To me, this book is the epitome of what is wrong with so many of society's preconceptions/misconceptions about mental illness, and bipolar specifically. It gently contradicts the stereotypes of what it means to have a mental illness, and helps destigmatize mental illness by showing that truly anyone can have one, even someone with a Ph.D. and what seems to be a pretty typical life in other respects. Dr. Jamison tells such a wonderful story with incredible skill and detail that makes you almost understand what it was like to be in her head regardless of whether or not you have personally struggled with mental illness. I deeply appreciate her willingness to bare her soul to help those on the outside comprehend a bit better what their friend/family member/coworker might be dealing with.
I enjoyed the spots of humor, like the "Rules for gracious acceptance of lithium into your life" and the way she can look back and see the lighter side of some of her experiences without making it seem like the entire time wasn't as bad as it seemed -she conveys the utter darkness of her depressions just as poignantly.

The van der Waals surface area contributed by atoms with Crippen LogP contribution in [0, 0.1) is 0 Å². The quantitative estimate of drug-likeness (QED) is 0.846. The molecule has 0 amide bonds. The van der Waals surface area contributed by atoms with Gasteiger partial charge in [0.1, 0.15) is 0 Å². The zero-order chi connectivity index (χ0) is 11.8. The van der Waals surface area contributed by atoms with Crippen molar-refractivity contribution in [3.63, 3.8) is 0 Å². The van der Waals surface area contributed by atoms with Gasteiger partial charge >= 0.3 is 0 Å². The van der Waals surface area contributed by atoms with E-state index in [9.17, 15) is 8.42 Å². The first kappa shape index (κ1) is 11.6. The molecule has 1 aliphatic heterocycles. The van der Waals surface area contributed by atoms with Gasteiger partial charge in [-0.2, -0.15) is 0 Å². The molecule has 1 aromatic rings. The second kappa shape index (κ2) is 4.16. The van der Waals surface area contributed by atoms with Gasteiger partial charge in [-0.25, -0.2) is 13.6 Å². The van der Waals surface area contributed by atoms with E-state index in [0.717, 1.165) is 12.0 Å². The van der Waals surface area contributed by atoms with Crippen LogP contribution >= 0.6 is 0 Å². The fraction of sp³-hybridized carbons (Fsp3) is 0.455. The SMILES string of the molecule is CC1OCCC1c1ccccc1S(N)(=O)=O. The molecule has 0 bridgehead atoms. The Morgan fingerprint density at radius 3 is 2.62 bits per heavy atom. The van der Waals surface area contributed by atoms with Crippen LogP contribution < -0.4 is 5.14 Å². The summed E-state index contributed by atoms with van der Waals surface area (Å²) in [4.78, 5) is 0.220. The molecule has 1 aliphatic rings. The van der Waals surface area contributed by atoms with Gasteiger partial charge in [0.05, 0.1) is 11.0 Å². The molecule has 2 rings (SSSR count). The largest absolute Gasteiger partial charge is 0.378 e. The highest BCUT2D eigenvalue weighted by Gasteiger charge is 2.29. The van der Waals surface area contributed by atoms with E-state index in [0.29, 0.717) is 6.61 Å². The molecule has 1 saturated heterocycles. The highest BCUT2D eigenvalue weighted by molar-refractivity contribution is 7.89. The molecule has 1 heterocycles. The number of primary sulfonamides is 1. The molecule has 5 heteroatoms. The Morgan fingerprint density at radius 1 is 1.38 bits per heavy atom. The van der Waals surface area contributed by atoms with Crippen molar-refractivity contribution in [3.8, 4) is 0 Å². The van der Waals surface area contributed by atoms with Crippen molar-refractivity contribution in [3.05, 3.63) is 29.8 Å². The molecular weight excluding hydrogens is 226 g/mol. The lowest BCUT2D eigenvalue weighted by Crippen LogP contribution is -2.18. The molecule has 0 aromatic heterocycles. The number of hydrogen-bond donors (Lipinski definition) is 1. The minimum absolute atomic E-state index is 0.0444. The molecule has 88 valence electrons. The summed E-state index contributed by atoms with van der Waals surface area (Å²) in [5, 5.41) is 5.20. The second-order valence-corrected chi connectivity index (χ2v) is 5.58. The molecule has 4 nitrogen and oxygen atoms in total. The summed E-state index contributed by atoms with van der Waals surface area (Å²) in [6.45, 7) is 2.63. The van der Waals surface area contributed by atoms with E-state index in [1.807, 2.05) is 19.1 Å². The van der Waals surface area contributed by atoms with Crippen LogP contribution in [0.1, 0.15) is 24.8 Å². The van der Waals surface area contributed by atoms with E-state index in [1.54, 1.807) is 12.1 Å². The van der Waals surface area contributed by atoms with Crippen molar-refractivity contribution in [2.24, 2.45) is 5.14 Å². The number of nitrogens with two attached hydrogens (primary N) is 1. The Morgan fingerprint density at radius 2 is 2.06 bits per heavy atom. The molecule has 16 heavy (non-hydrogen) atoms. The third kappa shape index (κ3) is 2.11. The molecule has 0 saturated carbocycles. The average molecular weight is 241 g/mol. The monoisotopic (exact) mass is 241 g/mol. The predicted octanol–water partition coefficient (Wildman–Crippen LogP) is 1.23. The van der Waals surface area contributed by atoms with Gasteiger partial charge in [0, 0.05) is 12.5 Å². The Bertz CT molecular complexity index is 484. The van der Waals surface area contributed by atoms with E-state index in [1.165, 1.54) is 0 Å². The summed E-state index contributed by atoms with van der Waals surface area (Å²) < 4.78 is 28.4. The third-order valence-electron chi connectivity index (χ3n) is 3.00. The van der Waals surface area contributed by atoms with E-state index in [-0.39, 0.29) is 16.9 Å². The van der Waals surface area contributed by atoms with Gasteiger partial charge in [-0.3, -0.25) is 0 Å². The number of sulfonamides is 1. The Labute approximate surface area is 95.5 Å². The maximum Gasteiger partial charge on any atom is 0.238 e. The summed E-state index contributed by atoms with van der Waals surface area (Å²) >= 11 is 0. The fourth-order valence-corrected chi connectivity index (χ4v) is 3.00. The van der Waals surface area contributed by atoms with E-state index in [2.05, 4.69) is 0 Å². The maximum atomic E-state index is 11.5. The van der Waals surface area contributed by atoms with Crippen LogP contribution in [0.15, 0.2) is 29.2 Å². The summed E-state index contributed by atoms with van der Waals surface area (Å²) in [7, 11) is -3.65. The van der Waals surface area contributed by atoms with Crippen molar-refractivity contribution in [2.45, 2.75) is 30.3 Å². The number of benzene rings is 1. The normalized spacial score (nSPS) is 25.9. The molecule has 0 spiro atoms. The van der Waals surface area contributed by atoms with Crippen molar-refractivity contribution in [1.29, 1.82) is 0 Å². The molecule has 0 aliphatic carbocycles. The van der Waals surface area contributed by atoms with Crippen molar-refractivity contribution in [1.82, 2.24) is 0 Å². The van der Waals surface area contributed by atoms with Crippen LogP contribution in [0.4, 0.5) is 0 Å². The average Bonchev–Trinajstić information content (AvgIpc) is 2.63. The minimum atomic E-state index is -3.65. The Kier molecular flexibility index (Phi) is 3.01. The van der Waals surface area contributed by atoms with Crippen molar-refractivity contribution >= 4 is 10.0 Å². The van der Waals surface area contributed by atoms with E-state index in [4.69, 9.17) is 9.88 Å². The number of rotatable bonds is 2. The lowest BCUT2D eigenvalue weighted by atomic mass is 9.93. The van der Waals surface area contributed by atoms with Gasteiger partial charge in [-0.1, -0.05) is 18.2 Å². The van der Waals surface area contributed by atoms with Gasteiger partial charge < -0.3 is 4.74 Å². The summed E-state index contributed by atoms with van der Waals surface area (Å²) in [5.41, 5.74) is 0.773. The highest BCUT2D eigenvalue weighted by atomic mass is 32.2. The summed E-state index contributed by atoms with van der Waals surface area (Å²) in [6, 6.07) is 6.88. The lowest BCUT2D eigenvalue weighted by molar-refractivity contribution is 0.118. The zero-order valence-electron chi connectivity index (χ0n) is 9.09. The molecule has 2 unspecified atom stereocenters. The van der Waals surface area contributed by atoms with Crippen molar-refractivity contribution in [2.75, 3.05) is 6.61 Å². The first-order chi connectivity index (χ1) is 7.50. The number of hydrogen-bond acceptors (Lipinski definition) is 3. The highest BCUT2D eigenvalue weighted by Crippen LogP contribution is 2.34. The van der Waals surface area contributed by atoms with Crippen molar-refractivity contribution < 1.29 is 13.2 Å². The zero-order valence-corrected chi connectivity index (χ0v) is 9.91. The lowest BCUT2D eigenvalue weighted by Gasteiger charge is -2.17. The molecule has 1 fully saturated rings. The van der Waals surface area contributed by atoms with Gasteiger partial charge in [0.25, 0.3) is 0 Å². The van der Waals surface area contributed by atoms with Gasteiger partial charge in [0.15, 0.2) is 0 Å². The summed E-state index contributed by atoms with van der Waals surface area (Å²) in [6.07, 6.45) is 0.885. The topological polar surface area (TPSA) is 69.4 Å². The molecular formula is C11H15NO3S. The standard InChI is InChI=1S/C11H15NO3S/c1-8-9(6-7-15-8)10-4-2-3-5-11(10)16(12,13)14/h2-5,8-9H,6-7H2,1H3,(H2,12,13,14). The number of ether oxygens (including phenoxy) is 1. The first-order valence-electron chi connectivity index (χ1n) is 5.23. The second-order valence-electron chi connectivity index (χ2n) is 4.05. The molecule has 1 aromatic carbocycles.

This seems an utterly inadequate assessment of the book, but it's very hard to put into words how it has affected my thinking, since I don't really remember how I thought about these things before reading it. :) I do continue to absorb new things on each re-read, which is perhaps the highest praise I can give it.